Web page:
I started teaching in 1991. I was an ESL teacher and taught LEP (Limited English Proficient) students at the secondary level. Finding resources that were high interest, age- appropriate, and at a Lexile level for non-English speakers was pretty much impossible. My students ranged in age from 13 to 16 years old and most of the books out there that were simple enough for them to decode were about Bobby and his kite or Mary’s missing skate — definitely nothing my students could neither relate to nor find interesting.
Then, I came across a collection written by Tana Reiff. She was an adult ESL teacher who apparently had hit the same roadblocks as I had when it came to finding suitable resources for her students. She actually started writing her own books for them. I thought I had finally found what I needed and began to use them with my own students. However, I soon came to realize the content of these books were really intended for adults. So Long, Snowman was not actually about a snowman, but rather someone with a cocaine addiction who also had a problem with domestic violence. These books were definitely not suitable for young teenagers. So, I then began to write short stories of my own to use with my students. It was exhausting and time consuming, but they worked and were well worth the effort.
Fast forward to 2022. It’s 31 years later, but what has really changed? Well, ESL is now referred to as ESOL or ELD and LEP students are now labeled as ELL (English Language Learners) or in some states, EL (English Learners). But honestly other than that, we’re in the same spot we were back in 1991. There still isn’t much available to teach the English language at the appropriate reading level to secondary non-English speakers, while still exposing them to grade-level ELA standards. We keep seeing all of these innovative ideas to foster student learning, such as SEL (social and emotional learning), rotational models, collaborative learning, flipped classrooms, and along with all of these the word “fidelity” keeps being thrown into the mix, but yet our grade 6 through 12 non-English speaking students keep being overlooked, or maybe it’s just ignored.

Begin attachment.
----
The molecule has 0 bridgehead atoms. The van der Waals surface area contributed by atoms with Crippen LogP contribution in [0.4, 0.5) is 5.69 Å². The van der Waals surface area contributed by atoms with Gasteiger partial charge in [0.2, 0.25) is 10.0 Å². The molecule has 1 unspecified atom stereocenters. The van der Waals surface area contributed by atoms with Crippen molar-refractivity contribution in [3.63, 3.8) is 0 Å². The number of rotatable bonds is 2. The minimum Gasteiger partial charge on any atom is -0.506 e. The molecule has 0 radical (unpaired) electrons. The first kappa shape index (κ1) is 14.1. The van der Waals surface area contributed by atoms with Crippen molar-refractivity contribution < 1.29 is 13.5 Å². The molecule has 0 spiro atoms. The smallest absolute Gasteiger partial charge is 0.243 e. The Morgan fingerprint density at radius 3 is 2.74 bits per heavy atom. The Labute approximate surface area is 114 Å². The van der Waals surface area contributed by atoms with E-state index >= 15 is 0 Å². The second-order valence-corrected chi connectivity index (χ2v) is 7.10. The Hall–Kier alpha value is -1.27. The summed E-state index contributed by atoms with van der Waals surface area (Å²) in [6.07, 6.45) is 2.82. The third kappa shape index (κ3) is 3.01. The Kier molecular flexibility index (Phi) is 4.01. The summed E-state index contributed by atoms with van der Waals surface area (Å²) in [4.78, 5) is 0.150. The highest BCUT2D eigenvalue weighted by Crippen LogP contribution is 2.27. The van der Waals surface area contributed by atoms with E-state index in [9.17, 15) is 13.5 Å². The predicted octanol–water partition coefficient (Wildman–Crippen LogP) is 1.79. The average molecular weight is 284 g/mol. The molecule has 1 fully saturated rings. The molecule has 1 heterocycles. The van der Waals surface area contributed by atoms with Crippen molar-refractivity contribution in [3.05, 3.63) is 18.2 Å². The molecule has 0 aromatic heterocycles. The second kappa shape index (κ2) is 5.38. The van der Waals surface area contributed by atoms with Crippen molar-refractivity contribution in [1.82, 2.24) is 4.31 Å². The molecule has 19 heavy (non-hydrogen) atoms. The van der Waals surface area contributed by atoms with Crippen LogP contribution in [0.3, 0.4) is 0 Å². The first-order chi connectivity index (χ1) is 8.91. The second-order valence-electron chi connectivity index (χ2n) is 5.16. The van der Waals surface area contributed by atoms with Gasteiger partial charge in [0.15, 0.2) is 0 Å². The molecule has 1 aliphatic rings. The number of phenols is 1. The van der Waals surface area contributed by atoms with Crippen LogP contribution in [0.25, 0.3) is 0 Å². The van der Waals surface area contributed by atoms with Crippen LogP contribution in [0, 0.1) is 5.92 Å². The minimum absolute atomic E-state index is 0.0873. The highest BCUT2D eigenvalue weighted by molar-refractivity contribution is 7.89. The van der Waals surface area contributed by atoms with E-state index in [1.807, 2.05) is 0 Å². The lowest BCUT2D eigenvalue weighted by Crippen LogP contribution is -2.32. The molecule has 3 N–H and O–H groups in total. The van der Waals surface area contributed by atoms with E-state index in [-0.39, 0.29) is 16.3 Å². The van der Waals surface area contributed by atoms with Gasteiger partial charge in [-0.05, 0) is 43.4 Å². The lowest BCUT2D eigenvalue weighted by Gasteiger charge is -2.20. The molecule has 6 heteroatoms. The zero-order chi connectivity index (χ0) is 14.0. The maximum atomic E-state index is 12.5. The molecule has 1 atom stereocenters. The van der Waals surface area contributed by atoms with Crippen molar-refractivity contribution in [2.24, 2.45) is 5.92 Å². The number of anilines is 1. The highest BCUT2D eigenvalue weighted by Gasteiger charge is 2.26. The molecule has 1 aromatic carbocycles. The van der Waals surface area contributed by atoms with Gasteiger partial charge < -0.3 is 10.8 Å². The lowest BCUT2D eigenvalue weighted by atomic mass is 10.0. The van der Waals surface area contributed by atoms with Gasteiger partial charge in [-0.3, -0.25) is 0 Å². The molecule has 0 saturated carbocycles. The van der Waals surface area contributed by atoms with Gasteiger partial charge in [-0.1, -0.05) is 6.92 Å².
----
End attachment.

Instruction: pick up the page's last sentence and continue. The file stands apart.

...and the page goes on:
In many states, students must pass a standardized state assessment to receive their high school diploma. English learners at the secondary level have a very small window of opportunity to learn English, be able to read and comprehend grade-level text while mastering grade level ELA standards, which are all required in order to pass their state high school exam and earn a high school diploma. Can you imagine arriving in Germany as an 11th grader and being told you have two years to learn German and pass a 12th grade test so you can graduate? Sounds absurd, doesn’t it? Yet, it’s been happening here in the U.S. for decades and we’re still doing it to these students who have left their home country to come here for a better life.